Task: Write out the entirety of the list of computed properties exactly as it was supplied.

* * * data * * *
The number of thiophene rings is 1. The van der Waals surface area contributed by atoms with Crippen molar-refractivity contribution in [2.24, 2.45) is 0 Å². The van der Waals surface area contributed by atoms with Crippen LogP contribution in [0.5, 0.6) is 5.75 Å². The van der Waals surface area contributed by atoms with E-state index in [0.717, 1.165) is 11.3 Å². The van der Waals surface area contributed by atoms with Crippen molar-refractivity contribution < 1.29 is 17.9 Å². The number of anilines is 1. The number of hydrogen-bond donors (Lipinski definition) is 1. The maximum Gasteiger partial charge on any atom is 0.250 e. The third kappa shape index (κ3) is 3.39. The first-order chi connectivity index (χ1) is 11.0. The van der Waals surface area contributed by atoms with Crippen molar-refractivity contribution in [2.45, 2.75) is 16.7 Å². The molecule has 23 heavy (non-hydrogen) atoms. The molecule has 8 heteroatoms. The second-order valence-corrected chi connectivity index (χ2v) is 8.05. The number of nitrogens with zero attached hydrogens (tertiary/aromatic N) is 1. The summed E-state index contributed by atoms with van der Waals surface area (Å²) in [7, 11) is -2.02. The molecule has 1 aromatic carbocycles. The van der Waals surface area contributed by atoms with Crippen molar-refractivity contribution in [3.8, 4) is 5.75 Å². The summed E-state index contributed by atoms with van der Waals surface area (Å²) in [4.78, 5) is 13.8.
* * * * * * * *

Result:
The number of thiophene rings is 1. The van der Waals surface area contributed by atoms with Crippen molar-refractivity contribution in [2.24, 2.45) is 0 Å². The van der Waals surface area contributed by atoms with Crippen LogP contribution in [0.5, 0.6) is 5.75 Å². The van der Waals surface area contributed by atoms with E-state index in [0.717, 1.165) is 11.3 Å². The van der Waals surface area contributed by atoms with Crippen molar-refractivity contribution < 1.29 is 17.9 Å². The number of anilines is 1. The number of hydrogen-bond donors (Lipinski definition) is 1. The maximum Gasteiger partial charge on any atom is 0.250 e. The third kappa shape index (κ3) is 3.39. The first-order chi connectivity index (χ1) is 11.0. The van der Waals surface area contributed by atoms with Crippen molar-refractivity contribution in [2.45, 2.75) is 16.7 Å². The molecule has 23 heavy (non-hydrogen) atoms. The molecule has 8 heteroatoms. The second-order valence-corrected chi connectivity index (χ2v) is 8.05. The number of nitrogens with zero attached hydrogens (tertiary/aromatic N) is 1. The summed E-state index contributed by atoms with van der Waals surface area (Å²) in [7, 11) is -2.02. The molecule has 1 aromatic carbocycles. The van der Waals surface area contributed by atoms with Crippen molar-refractivity contribution in [3.8, 4) is 5.75 Å². The summed E-state index contributed by atoms with van der Waals surface area (Å²) in [4.78, 5) is 13.8.